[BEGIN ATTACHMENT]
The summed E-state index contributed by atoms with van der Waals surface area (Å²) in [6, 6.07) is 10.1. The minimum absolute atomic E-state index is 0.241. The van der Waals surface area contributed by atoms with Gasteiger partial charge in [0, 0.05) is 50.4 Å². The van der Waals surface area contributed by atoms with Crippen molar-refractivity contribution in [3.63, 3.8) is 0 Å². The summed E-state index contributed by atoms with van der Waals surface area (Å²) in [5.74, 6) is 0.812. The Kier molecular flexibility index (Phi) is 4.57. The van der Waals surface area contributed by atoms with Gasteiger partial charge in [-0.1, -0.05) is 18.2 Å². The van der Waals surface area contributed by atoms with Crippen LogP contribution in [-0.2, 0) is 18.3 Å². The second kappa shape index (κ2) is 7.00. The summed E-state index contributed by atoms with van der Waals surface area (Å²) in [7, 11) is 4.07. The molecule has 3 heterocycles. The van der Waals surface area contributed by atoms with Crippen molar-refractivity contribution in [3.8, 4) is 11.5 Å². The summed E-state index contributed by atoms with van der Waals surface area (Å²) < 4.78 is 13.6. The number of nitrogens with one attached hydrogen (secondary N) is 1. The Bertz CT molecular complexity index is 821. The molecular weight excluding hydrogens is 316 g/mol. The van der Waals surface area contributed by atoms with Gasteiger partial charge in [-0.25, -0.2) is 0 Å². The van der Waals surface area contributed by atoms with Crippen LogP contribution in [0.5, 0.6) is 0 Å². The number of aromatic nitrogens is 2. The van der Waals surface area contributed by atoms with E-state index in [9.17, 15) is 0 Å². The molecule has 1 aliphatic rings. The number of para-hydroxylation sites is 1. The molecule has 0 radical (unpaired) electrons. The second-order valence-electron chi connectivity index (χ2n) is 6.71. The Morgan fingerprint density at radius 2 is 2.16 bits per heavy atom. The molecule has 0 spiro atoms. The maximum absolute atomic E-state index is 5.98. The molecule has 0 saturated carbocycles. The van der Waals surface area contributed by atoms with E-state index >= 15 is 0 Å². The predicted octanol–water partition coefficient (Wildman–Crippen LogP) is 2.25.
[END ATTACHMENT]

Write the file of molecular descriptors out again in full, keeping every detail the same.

The summed E-state index contributed by atoms with van der Waals surface area (Å²) in [6, 6.07) is 10.1. The minimum absolute atomic E-state index is 0.241. The van der Waals surface area contributed by atoms with Gasteiger partial charge in [0, 0.05) is 50.4 Å². The van der Waals surface area contributed by atoms with Crippen molar-refractivity contribution in [3.63, 3.8) is 0 Å². The summed E-state index contributed by atoms with van der Waals surface area (Å²) in [5.74, 6) is 0.812. The Kier molecular flexibility index (Phi) is 4.57. The van der Waals surface area contributed by atoms with Gasteiger partial charge in [-0.1, -0.05) is 18.2 Å². The van der Waals surface area contributed by atoms with Crippen LogP contribution in [-0.2, 0) is 18.3 Å². The second kappa shape index (κ2) is 7.00. The summed E-state index contributed by atoms with van der Waals surface area (Å²) in [7, 11) is 4.07. The molecule has 3 heterocycles. The van der Waals surface area contributed by atoms with Crippen molar-refractivity contribution in [3.8, 4) is 11.5 Å². The summed E-state index contributed by atoms with van der Waals surface area (Å²) < 4.78 is 13.6. The number of nitrogens with one attached hydrogen (secondary N) is 1. The Bertz CT molecular complexity index is 821. The molecular weight excluding hydrogens is 316 g/mol. The van der Waals surface area contributed by atoms with Gasteiger partial charge in [-0.25, -0.2) is 0 Å². The van der Waals surface area contributed by atoms with Crippen LogP contribution in [0.5, 0.6) is 0 Å². The number of aromatic nitrogens is 2. The van der Waals surface area contributed by atoms with E-state index in [9.17, 15) is 0 Å². The molecule has 1 aliphatic rings. The number of para-hydroxylation sites is 1. The molecule has 0 radical (unpaired) electrons. The second-order valence-electron chi connectivity index (χ2n) is 6.71. The Morgan fingerprint density at radius 2 is 2.16 bits per heavy atom. The molecule has 0 spiro atoms. The maximum absolute atomic E-state index is 5.98. The molecule has 0 saturated carbocycles. The van der Waals surface area contributed by atoms with E-state index >= 15 is 0 Å². The predicted octanol–water partition coefficient (Wildman–Crippen LogP) is 2.25.